On Tuesday NSW Police confirmed that in addition to needles being discovered in over 20 punnets of strawberries across the state, needles had also been found in a banana and an apple in Sydney. Unfortunately the needles were found at different locations, making the case even harder for detectives to solve. It's now unclear whether the original cases are linked or if these new findings are the result of copy-cat criminals. Either way, the consequences are severe, and detectives have issues stern warnings to the perpetrators.
"The consequences are dire, it is a hazardous action and really it's an act of treachery against the community of NSW and the nation," Detective Superintendent Danny Doherty said on Tuesday. "You are still causing alarm and anxiety to the public, you are causing economic loss to an industry, you are creating hysteria and making it a perilous adventure just to go and buy some fruit at a supermarket and feed your family."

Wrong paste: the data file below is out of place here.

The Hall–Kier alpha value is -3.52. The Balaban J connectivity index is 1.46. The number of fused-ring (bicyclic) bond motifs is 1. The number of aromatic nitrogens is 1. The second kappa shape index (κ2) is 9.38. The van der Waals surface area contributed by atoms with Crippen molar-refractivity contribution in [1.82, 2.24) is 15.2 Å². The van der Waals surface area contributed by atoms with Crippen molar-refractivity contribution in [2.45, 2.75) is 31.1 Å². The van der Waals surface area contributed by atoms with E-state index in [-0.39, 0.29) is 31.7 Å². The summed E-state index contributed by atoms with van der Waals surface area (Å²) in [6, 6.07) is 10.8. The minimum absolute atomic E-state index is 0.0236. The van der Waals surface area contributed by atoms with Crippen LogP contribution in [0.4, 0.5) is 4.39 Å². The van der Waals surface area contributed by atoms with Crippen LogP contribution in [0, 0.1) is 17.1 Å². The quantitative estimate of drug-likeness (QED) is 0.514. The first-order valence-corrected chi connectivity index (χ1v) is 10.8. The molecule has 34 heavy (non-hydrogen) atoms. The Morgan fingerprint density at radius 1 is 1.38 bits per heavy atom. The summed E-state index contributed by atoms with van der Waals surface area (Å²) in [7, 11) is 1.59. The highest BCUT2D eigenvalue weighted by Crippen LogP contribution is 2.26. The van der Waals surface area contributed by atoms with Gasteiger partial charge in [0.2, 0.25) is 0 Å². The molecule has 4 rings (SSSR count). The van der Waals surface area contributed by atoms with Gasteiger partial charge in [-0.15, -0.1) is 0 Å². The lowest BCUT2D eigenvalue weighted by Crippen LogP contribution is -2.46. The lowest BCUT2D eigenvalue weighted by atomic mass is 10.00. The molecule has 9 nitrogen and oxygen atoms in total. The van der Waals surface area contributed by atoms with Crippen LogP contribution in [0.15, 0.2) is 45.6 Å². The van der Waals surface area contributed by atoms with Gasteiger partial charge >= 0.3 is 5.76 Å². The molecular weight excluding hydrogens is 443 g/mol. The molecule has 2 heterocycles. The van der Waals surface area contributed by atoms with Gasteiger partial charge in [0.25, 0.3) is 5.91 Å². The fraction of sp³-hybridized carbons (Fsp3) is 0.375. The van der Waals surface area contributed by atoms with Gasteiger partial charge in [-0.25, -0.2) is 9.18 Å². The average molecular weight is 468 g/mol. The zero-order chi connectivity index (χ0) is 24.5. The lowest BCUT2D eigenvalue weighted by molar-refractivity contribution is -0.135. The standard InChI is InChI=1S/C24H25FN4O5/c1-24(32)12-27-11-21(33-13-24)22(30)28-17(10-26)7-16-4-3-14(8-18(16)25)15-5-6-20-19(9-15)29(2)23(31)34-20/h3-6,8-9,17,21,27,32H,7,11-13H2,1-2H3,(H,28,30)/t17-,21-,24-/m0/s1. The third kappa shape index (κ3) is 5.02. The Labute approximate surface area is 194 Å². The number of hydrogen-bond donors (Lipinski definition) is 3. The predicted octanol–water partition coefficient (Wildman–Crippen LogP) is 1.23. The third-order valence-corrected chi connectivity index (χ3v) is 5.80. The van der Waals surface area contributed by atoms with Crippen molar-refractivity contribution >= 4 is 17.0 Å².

So far needles have been found in strawberries in every state in Australia, with other contaminated fruits isolated to NSW stores, with the latest needle found in an apple at a Woolworths in Sydney's north. The discoveries have resulted in the recall and destruction of millions of strawberries nationwide that have been deemed 'unsellable', and the pulling of Australian fruit from supermarket shelves internationally.
So how can fruit-lovers continue to enjoy their favourite foods? While the health warning is in place, the official advice from the authorities is for those in NSW, Victoria, Queensland, Tasmania and South Australia to cut up your strawberries before eating them, or throw them out.